Publisher: Doubleday (April 13, 2021); Pages: 560 pages; ISBN-10: 0385545681; ISBN-13: 978-0385545686; ASIN: B08ND91K6G
What if the eugenicists and the Freudians were both wrong? What if the answer lay not in the genes of the patient or in life experience but in derangements of brain chemistry?
Coded anti-Semitism was a routine feature of American life in 1950, even in the U.S. Senate. But Merchant of Venice ? The reference was so obvious it was hardly a code at all.
“The great earth has given man more than bread alone,” a caption read, noting that new antibiotics discovered in the soil had succeeded in extending human life.
If the problem of mental illness originated in brain chemistry, then perhaps chemistry could provide the solution. What if, in the future, the cure for insanity was as simple as taking a pill?
The moment Marietta finished the number, the man made his way over to her and told her how much he had enjoyed her singing. He had clear blue eyes and a soft voice and a very confident way about him.
Over the previous six decades, Kathe Sackler’s family had left its mark on New York City, in a manner that the Vanderbilts or the Carnegies once did. But the Sacklers were wealthier now than either of those families that traced their fortunes to the Gilded Age.
When they met under the great vaulted entrance arch during the lunch hour, it looked, in the words of one of Arthur’s classmates, like a “Hollywood cocktail party.”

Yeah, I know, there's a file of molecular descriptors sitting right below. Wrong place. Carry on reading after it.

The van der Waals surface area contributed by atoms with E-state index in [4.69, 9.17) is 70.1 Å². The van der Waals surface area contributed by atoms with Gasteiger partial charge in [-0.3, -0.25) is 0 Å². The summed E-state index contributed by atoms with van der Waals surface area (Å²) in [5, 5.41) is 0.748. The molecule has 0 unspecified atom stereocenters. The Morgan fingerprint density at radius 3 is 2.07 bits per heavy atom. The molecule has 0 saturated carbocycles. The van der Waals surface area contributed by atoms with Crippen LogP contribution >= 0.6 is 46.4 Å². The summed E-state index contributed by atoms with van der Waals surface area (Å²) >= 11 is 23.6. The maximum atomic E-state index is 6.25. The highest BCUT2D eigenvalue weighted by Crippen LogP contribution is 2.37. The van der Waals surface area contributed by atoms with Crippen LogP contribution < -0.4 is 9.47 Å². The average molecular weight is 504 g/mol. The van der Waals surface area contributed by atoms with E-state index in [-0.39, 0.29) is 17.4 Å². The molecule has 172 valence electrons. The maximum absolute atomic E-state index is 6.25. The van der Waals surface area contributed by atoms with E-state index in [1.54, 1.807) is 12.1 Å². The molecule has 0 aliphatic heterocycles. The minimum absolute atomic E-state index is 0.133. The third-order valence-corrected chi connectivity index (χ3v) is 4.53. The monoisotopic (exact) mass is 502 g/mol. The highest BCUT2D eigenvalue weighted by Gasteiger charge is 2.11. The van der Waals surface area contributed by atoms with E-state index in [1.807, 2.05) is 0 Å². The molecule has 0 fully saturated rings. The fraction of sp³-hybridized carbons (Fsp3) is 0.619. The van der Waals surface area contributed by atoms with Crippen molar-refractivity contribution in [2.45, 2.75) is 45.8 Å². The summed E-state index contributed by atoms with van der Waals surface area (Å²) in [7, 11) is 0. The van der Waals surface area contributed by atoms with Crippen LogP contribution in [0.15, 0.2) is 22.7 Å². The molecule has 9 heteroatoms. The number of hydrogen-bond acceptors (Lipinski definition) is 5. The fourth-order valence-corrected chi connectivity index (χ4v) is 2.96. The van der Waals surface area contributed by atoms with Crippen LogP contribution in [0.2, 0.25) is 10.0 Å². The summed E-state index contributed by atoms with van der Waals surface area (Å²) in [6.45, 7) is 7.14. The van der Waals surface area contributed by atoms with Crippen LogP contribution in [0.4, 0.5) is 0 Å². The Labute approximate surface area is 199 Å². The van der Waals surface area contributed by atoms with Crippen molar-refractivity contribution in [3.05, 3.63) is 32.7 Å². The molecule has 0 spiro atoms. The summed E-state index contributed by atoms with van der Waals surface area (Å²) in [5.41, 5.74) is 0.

In those days, psychiatry was not considered a premier field of medicine. On the contrary, in the words of one of Arthur’s contemporaries, it was “a rather derelict career.”
The electrical current appeared to have liberated some chemical that, once it circulated in the bloodstream to the opposite ear, dilated the vessels. At this point, the brothers remembered a body hormone called histamine, a chemical that they knew was released when tissues are injured, causing the vessels to dilate. What if the reason electrical shock treatment worked was that it was releasing histamine into the bloodstream, causing blood vessels to dilate and bring more oxygen to the brain?
We have often sneered at the superstition and cowardice of the mediaeval barons who thought that giving lands to the Church would wipe out the memory of their raids or robberies; but modern capitalists seem to have exactly the same notion; with this not unimportant addition, that in the case of the capitalists the memory of the robberies is really wiped out.
—G. K. Chesterton (1909)
Doctor, please, some more of these.